Tilera takes aim at Intel and AMD with 100-core chip

Tilera said its low-power 100-core chip provides better performance per watt than x86 server chips

Tilera on Tuesday announced a new general-purpose CPU with 100 processing cores, which the company hopes will provide headway into a server market dominated by Intel and Advanced Micro Devices.

The low-power 100-core TileGX-3100 chip was co-developed with "leading cloud companies" with the aim of installing it in servers that run database applications and handle large volumes of Internet transactions, the company said. A Tilera spokeswoman declined to name the cloud companies that helped co-develop the chip, saying announcements would be made over time.

The TileGX-3100 processors will operate at clock speeds between 1GHz and 1.5GHz and draw 48 watts of power, the company said. Tilera claims the chip can execute more transactions per clock cycle while drawing less power than traditional server chips offered by Intel.

Chip makers are adding more processor cores as a way to boost application performance. Data centers are dominated by traditional x86 server chips such Intel's Xeon, which comes in versions with up to 10 cores, and Advanced Micro Devices' Opteron, which comes in versions with up to 12 cores. AMD plans to ship a 16-core server chip later this year. The chips can draw up to 130 watts of power.

There is also a growing interest in servers running on low-power chips as companies look to cut electricity costs. SeaMicro, for example, offers the SM10000-64 server that includes 256 of Intel's latest Atom N570 dual-core processors, which traditionally go into netbooks.

Calxeda is going after big data with a server based on ARM processors, which are more often found in smartphones and tablets.

One obstacle to its adoption is that ARM processors use a different instruction set to that used by their x86 counterparts. The TileGX chips use yet another instruction set, so software has to be written differently for each architecture.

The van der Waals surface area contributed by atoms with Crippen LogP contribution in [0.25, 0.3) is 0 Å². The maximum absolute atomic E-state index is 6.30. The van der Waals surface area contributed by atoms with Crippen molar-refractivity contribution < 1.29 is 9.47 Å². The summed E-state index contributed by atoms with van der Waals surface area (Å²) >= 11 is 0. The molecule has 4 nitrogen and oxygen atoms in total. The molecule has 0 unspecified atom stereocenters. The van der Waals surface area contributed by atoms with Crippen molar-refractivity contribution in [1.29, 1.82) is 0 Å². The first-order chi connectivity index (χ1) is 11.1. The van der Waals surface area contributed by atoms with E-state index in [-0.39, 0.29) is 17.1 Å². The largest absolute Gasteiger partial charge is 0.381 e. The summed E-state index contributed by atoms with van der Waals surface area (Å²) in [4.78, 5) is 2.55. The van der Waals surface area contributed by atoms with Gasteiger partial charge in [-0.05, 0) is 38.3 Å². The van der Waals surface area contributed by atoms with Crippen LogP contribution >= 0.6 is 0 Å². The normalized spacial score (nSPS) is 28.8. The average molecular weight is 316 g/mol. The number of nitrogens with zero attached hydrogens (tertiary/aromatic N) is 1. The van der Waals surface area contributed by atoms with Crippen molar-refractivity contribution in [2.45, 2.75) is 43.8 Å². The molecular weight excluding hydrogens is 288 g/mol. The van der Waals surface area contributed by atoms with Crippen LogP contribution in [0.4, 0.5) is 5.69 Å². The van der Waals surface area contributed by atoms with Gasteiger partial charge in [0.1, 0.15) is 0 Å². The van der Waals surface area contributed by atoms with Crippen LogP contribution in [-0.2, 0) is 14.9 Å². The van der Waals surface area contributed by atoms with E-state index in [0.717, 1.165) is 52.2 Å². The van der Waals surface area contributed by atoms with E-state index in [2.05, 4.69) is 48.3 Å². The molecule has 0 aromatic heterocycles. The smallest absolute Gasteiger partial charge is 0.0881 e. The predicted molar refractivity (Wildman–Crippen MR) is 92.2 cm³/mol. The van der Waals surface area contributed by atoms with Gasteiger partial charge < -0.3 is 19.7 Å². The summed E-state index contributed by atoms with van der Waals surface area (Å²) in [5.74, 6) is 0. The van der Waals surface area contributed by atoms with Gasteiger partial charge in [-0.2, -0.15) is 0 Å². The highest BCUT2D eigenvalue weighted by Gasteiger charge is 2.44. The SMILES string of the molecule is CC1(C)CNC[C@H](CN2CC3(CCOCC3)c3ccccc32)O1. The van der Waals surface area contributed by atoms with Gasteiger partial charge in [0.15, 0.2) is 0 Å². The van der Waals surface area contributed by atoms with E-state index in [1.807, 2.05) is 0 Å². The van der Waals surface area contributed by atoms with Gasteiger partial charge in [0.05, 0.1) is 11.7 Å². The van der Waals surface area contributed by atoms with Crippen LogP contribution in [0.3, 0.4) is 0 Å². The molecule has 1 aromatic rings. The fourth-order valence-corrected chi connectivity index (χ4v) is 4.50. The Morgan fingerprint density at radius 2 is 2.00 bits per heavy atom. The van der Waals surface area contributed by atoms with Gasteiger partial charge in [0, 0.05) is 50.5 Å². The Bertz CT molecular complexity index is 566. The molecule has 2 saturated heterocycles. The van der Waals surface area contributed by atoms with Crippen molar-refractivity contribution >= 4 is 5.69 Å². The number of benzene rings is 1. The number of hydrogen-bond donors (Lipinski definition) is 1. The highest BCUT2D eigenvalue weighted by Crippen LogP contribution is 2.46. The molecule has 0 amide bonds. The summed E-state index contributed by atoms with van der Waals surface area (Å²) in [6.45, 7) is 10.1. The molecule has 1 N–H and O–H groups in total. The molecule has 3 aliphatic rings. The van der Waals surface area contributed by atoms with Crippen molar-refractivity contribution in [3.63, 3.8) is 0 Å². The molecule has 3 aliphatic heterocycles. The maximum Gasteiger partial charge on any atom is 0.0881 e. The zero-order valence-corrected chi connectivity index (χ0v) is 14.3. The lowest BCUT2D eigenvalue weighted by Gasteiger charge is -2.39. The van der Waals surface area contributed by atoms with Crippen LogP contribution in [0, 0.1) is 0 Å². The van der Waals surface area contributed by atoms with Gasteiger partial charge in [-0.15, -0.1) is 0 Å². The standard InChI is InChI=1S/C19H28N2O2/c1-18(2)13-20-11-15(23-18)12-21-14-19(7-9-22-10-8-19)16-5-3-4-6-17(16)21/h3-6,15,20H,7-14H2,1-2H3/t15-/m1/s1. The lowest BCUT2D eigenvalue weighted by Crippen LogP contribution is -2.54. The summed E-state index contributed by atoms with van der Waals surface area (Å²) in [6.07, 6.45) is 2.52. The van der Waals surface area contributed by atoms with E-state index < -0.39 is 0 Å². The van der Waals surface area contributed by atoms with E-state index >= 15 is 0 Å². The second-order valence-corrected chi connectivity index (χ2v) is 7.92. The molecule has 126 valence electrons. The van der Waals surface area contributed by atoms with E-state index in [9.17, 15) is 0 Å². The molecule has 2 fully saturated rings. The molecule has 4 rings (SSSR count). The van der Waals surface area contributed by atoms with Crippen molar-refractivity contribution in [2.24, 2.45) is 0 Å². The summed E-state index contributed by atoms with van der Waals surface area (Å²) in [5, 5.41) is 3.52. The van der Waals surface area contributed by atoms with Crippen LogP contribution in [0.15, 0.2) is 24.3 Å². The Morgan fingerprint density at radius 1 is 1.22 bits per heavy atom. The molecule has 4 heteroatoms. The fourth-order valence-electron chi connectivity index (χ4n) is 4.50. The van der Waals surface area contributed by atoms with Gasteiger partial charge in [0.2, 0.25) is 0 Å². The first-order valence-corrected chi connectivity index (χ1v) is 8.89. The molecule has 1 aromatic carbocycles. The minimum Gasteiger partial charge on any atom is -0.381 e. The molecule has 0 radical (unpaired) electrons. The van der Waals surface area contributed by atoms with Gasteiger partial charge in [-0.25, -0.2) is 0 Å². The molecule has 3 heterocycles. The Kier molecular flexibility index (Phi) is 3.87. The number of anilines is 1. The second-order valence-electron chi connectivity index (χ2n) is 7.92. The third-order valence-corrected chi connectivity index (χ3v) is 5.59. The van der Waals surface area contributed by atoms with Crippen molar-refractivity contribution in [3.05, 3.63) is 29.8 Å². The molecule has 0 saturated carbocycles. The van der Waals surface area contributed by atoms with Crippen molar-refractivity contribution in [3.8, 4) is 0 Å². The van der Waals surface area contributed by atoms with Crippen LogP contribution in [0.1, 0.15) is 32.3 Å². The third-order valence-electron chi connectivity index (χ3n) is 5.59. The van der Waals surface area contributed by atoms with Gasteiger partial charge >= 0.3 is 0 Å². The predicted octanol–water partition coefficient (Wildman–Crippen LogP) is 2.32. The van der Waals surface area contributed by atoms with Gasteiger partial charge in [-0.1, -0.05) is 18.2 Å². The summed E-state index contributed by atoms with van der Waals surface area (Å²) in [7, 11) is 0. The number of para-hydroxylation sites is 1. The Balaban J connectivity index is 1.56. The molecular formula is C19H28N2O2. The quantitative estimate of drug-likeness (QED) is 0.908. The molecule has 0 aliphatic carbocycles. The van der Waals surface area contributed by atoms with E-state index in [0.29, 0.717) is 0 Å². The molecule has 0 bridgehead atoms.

The past is riddled with processor startups touting new megachips, said Jim McGregor, chief technology strategist at In-Stat. However there is always skepticism around such new chips that don't have a credible server track record on the hardware and software fronts, McGregor said.

Tilera has announced multicore chips in the past, but has a minimal presence in data centers as a supplier of general-purpose processors.

There is always room for niche products because server needs are diverse, McGregor said. Depending on the opportunities, such chips could function as co-processors for specific applications, McGregor said.

ARM processors have been included in PCs alongside x86 processors so computers could have quick-boot capabilities, which would give users quick access to the web without waiting for the Windows OS to fully load.

"Success can be measured in many ways, it just depends on how many chips you have to sell to achieve it," McGregor said.

Another uphill battle for a company like Tilera will come in establishing credibility around software compatibility, McGregor said. Most server software is written around the x86 code-base, and Tilera will have to attract developers to write applications for its chip.

Tilera did not respond to requests for comment, but in a presentation said it is making progress in software compatibility efforts.

The chip is designed for Linux servers, and can run the LAMP (Linux OS, Apache web server, MySQL database and PERL/Python) stack, Tilera said. The Linux kernel supports Tilera hardware, and the chip will be able to run more than 2,000 Linux software packages.

However, many industry analysts in the past have said that application performance either levels off or falls if there are excessive numbers of cores on chips. Tilera says its 100-core chip is scalable partly due to the way the cores are organized.

Tilera has organized parallelized cores in a square for faster reception and transfer of data. The mesh design and multiple points of chip communication reduce the chances of gridlock and provide faster bandwidth.

Each of the TileGX-3100 cores draws under 0.5 watts of power. The cores include 32KB of L1 cache, 256KB L2 cache, and share up to 32 megabytes L3 cache. The 100-core chip will also become available in the first quarter next year, the company said.

The company also announced two new TileGX-3000 series chips with fewer cores. The 64-core TileGX-3064 will draw 35 watts of power and become available in the first half next year. The 36-core TileGX-3036 will draw 20 watts of power and become available in the third quarter this year.

Tilera declined to comment on the server makers that would offer the 100-core chip.

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